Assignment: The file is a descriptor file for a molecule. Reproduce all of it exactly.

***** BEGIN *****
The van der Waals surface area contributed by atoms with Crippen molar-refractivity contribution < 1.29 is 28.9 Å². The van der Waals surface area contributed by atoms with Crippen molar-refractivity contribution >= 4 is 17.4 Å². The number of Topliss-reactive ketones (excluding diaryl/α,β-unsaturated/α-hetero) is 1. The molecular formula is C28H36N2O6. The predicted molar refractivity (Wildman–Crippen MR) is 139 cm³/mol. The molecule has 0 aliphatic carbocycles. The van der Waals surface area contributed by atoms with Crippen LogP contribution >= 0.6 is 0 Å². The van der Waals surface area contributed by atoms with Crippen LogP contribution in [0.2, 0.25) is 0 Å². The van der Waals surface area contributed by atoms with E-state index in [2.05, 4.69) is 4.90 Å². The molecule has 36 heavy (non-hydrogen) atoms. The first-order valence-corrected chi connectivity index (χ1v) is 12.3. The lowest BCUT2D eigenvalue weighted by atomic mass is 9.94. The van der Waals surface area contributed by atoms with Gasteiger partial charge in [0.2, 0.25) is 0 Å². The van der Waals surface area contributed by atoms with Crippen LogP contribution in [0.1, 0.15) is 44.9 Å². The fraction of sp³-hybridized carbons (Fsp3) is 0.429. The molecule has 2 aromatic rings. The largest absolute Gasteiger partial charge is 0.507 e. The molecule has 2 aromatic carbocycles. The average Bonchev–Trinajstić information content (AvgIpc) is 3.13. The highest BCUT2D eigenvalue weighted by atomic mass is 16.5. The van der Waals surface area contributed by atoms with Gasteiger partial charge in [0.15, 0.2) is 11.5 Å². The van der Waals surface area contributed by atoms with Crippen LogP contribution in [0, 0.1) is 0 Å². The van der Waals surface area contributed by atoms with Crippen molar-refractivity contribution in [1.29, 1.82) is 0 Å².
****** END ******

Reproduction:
The van der Waals surface area contributed by atoms with Crippen molar-refractivity contribution < 1.29 is 28.9 Å². The van der Waals surface area contributed by atoms with Crippen molar-refractivity contribution >= 4 is 17.4 Å². The number of Topliss-reactive ketones (excluding diaryl/α,β-unsaturated/α-hetero) is 1. The molecular formula is C28H36N2O6. The predicted molar refractivity (Wildman–Crippen MR) is 139 cm³/mol. The molecule has 0 aliphatic carbocycles. The van der Waals surface area contributed by atoms with Crippen LogP contribution >= 0.6 is 0 Å². The van der Waals surface area contributed by atoms with Crippen LogP contribution in [0.2, 0.25) is 0 Å². The van der Waals surface area contributed by atoms with E-state index in [2.05, 4.69) is 4.90 Å². The molecule has 36 heavy (non-hydrogen) atoms. The first-order valence-corrected chi connectivity index (χ1v) is 12.3. The lowest BCUT2D eigenvalue weighted by atomic mass is 9.94. The van der Waals surface area contributed by atoms with Gasteiger partial charge in [0.2, 0.25) is 0 Å². The van der Waals surface area contributed by atoms with Crippen LogP contribution in [0.1, 0.15) is 44.9 Å². The fraction of sp³-hybridized carbons (Fsp3) is 0.429. The molecule has 2 aromatic rings. The largest absolute Gasteiger partial charge is 0.507 e. The molecule has 2 aromatic carbocycles. The average Bonchev–Trinajstić information content (AvgIpc) is 3.13. The highest BCUT2D eigenvalue weighted by atomic mass is 16.5. The van der Waals surface area contributed by atoms with Gasteiger partial charge in [0.15, 0.2) is 11.5 Å². The van der Waals surface area contributed by atoms with Crippen LogP contribution in [0, 0.1) is 0 Å². The van der Waals surface area contributed by atoms with Crippen molar-refractivity contribution in [1.29, 1.82) is 0 Å².